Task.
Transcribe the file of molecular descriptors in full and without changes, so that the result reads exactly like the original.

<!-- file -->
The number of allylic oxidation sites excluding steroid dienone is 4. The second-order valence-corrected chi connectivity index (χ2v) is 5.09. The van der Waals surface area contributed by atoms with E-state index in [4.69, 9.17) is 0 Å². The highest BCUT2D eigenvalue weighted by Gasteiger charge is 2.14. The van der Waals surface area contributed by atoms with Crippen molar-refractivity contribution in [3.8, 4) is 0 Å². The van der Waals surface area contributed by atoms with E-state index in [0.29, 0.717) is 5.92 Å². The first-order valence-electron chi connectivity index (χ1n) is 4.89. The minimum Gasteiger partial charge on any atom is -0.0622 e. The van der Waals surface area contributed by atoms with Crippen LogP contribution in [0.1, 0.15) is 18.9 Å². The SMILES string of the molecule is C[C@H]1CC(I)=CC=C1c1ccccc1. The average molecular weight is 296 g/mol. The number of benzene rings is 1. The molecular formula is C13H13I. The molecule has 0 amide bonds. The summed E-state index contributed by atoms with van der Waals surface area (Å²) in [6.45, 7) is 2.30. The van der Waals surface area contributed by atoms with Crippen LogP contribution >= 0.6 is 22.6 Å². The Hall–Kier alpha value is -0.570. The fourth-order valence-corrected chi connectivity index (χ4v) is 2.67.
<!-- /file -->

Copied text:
The number of allylic oxidation sites excluding steroid dienone is 4. The second-order valence-corrected chi connectivity index (χ2v) is 5.09. The van der Waals surface area contributed by atoms with E-state index in [4.69, 9.17) is 0 Å². The highest BCUT2D eigenvalue weighted by Gasteiger charge is 2.14. The van der Waals surface area contributed by atoms with Crippen molar-refractivity contribution in [3.8, 4) is 0 Å². The van der Waals surface area contributed by atoms with E-state index in [0.29, 0.717) is 5.92 Å². The first-order valence-electron chi connectivity index (χ1n) is 4.89. The minimum Gasteiger partial charge on any atom is -0.0622 e. The van der Waals surface area contributed by atoms with Crippen LogP contribution in [0.1, 0.15) is 18.9 Å². The SMILES string of the molecule is C[C@H]1CC(I)=CC=C1c1ccccc1. The average molecular weight is 296 g/mol. The number of benzene rings is 1. The molecular formula is C13H13I. The molecule has 0 amide bonds. The summed E-state index contributed by atoms with van der Waals surface area (Å²) in [6.45, 7) is 2.30. The van der Waals surface area contributed by atoms with Crippen LogP contribution >= 0.6 is 22.6 Å². The Hall–Kier alpha value is -0.570. The fourth-order valence-corrected chi connectivity index (χ4v) is 2.67.